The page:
Lordosis is defined as an abnormal inward curvature of the lumbar spine.

Lordosis and lordotic are also used to refer to the normal inward curvature of the lumbar and cervical regions of the human spine.

Kyphosis historically refers to abnormal convex curvature of the spine. 

The normal outward convex curvature in the thoracic and sacral regions is also termed kyphosis or kyphotic. 

Lordosis makes it easier to bring the bulk of mass over the pelvis. 

allowing for a much more efficient walking gait than that of other primates, whose inflexible spines cause them an inefficient forward leaning bent-knee, bent-waist gait. 

Lordosis is one of the primary physiological adaptations of the human skeleton that allows for human gait to be as energetically efficient as it is.

Lumbar hyperlordosis is excessive extension of the lumbar region, and is commonly called hollow back, sway back, or saddle back.

Normal lordotic curvatures, result in a difference in the thickness between the front and back parts of the intervertebral disc. 

Lordosis increase at puberty.

Lumbar hyperlordosis is a condition that occurs when the lumbar region experiences stress or extra weight and is arched to point of muscle pain or spasms. 

Lumbar hyperlordosis occurs when the natural curve of the lumbar region of the back is slightly or dramatically accentuated. 

Lumbar lordosis is known as swayback, and it is common in dancers.

Lumbar lordosis is a common pattern of posture dysfunction that differs from normal posture in the following ways:

The hips and pelvis are tilted forward in front of the head line.

The forward shift of the pelvis causes an exaggerated inward curve of the lower back or lumbar spine.

It also causes an exaggerated outward curve of the upper back, called kyphosis.

The misalignment of the spine and pelvis from swayback posture can increase risk of developing back and hip injuries. 

Lordosis can contribute to musculoskeletal injuries in other parts of the body forced into a compromised position, such as the neck and shoulders.

Poor posture can also put pressure on your internal organs resulting in 

constipation, heartburn and incontinence.

Imbalances in muscle strength and length are also a cause of lordosis, such as weak hamstrings, or tight hip flexors.

Lumbar hyperlordosis manifests as a forward pelvic tilt, resulting in the pelvis resting on top of the thighs.

Hyperlordosis can also be caused by: 







Benign juvenile lordosis.

Rare diseases, as is the case with Ehlers Danlos Syndrome (EDS), where hyper-extensive and usually unstable joints.

Excessive lordotic curvature (lumbar hyperlordosis) is also called hollow back and saddle back.

Common causes of lumbar hyperlordosis include tight low back muscles, excessive visceral fat, and pregnancy, and Rickets in children, can cause lumbar hyperlordosis.

Lumbar hypolordosis is less common than lumbar hyperlordosis.

Hypolordosis (flatback) occurs when there’s less of a curve in the lower back or a flattening of the lower back. 

With hypolordosis the vertebrae are oriented toward the back of the spine, stretching the disc towards the back and compressing it in the front, causing  a narrowing of the opening for the nerves, potentially pinching them.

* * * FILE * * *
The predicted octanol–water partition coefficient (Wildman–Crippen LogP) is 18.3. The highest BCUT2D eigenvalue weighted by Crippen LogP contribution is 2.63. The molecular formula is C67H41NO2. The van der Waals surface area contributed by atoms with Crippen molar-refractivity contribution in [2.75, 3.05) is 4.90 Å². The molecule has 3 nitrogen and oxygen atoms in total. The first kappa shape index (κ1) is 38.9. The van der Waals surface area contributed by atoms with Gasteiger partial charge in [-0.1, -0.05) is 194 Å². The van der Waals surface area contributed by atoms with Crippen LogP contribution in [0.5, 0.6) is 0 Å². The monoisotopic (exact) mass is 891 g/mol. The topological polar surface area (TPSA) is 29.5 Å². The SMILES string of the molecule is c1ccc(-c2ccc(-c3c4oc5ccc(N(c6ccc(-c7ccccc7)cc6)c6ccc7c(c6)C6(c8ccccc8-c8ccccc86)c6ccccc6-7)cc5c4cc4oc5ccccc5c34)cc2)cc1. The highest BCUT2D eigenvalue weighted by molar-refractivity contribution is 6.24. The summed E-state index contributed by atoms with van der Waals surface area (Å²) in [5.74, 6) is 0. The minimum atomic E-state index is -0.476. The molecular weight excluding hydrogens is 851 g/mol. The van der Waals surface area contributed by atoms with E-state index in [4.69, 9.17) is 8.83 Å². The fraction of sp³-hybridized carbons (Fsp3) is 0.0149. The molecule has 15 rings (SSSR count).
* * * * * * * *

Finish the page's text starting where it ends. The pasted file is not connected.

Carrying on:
Lumbar hyperlordosis, or anterior pelvic tilt, impacts height of individuals suffering from this medical issue, a height loss of 0.5–2.5 inches (1.27–6.35 centimeters) is common.

Transfeminine people have weaker muscles in the lower back due to increased estrogen intake and other such treatments, and associated with height loss.

Height loss can be due to a genetic condition, trauma to the spine, pregnancy in women, increased abdominal fat or a sedentary lifestyle.

Slouching does not cause height loss,

whereas lumbar hyperlordosis leads to actual and measured height loss. 

Lumbar hyperlordosis can lead to moderate to severe lower back pain. 

X-rays are used to measure the lumbar curvature. 

On a lateral X-ray, a normal range of the lordotic curvature of between 20° and 60°, as measured from the inferior endplate of T12 to the inferior endplate of L5: a range of 40° and 60° as measured between the upper endplate of Th12 and the upper endplate of S1: 

The lordotic curvature is generally more pronounced in females.

The lordotic curvature is relatively constant through adolescence and young adulthood, but decreases in the elderly.


Corrective exercises can be done to alleviate lordosis.

Since lumbar hyperlordosis is usually caused by habitual poor posture, rather than by an inherent physical defect like scoliosis or hyperkyphosis.

Lumbar lordosis can be reversed, by stretching the lower back, hip-flexors, quads and strengthening the abdominal muscles, hamstrings and glutes.

Strengthening the gluteal complex is a commonly accepted practice to reverse excessive lumbar lordosis, as an increase in gluteals muscle tone assist in the reduction excessive anterior pelvic tilt and lumbar hyperlordosis.

Intra-articular hip pain has been shown to inhibit gluteal contraction potential and could be a main contributing factor to gluteal inhibition. 

Lumbar hyperlordosis may be treated by strengthening the hip extensors on the back of the thighs, and by stretching the hip flexors on the front of the thighs.

The  muscles on the front and on the back of the thighs can rotate the pelvis forward or backward while in a standing position: discharging  the force on the ground through the legs and feet. 

Back hyper-extensions can strengthen all the posterior chain and will treat hyperlordosis, as will stiff legged deadlifts and supine hip lifts and any other similar movement strengthening the posterior chain without involving the hip flexors in the front of the thighs. 

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